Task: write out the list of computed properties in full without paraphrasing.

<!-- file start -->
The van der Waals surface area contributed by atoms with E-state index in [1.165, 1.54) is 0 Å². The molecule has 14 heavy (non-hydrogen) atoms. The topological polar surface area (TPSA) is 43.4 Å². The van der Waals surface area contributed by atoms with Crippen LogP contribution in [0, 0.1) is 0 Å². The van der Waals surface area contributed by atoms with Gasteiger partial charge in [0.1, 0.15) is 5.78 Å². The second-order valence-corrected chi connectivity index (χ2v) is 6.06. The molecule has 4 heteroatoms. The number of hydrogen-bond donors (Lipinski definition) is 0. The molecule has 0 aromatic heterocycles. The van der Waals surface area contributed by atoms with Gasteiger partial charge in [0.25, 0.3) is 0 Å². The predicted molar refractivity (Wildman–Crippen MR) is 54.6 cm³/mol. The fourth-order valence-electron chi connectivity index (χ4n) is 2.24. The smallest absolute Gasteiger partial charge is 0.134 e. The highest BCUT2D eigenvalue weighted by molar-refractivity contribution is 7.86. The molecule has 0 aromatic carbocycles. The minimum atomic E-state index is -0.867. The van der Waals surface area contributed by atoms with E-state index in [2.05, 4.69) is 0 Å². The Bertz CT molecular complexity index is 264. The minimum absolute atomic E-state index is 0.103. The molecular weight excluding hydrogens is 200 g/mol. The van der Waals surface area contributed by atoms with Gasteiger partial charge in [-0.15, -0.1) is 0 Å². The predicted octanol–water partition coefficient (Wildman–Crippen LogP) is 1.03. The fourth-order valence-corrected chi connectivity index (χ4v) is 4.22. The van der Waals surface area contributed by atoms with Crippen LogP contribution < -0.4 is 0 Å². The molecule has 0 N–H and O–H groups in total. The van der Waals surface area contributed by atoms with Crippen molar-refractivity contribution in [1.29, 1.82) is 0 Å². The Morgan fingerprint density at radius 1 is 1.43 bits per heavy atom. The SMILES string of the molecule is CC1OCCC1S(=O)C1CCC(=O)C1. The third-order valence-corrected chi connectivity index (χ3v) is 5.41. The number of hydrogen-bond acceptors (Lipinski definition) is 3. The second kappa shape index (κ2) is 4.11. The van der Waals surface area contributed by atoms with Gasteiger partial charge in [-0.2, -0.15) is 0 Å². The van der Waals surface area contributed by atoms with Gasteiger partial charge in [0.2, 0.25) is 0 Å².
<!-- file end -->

The van der Waals surface area contributed by atoms with E-state index in [1.165, 1.54) is 0 Å². The molecule has 14 heavy (non-hydrogen) atoms. The topological polar surface area (TPSA) is 43.4 Å². The van der Waals surface area contributed by atoms with Crippen LogP contribution in [0, 0.1) is 0 Å². The van der Waals surface area contributed by atoms with Gasteiger partial charge in [0.1, 0.15) is 5.78 Å². The second-order valence-corrected chi connectivity index (χ2v) is 6.06. The molecule has 4 heteroatoms. The number of hydrogen-bond donors (Lipinski definition) is 0. The molecule has 0 aromatic heterocycles. The van der Waals surface area contributed by atoms with Gasteiger partial charge in [0.25, 0.3) is 0 Å². The predicted molar refractivity (Wildman–Crippen MR) is 54.6 cm³/mol. The fourth-order valence-electron chi connectivity index (χ4n) is 2.24. The smallest absolute Gasteiger partial charge is 0.134 e. The highest BCUT2D eigenvalue weighted by molar-refractivity contribution is 7.86. The molecule has 0 aromatic carbocycles. The minimum atomic E-state index is -0.867. The van der Waals surface area contributed by atoms with E-state index in [2.05, 4.69) is 0 Å². The Bertz CT molecular complexity index is 264. The minimum absolute atomic E-state index is 0.103. The molecular weight excluding hydrogens is 200 g/mol. The van der Waals surface area contributed by atoms with Gasteiger partial charge in [-0.15, -0.1) is 0 Å². The predicted octanol–water partition coefficient (Wildman–Crippen LogP) is 1.03. The fourth-order valence-corrected chi connectivity index (χ4v) is 4.22. The van der Waals surface area contributed by atoms with Crippen LogP contribution < -0.4 is 0 Å². The molecule has 0 N–H and O–H groups in total. The van der Waals surface area contributed by atoms with Crippen molar-refractivity contribution in [1.29, 1.82) is 0 Å². The Morgan fingerprint density at radius 1 is 1.43 bits per heavy atom. The SMILES string of the molecule is CC1OCCC1S(=O)C1CCC(=O)C1. The third-order valence-corrected chi connectivity index (χ3v) is 5.41. The number of hydrogen-bond acceptors (Lipinski definition) is 3. The second kappa shape index (κ2) is 4.11. The van der Waals surface area contributed by atoms with Gasteiger partial charge in [-0.2, -0.15) is 0 Å². The van der Waals surface area contributed by atoms with Gasteiger partial charge in [0.2, 0.25) is 0 Å².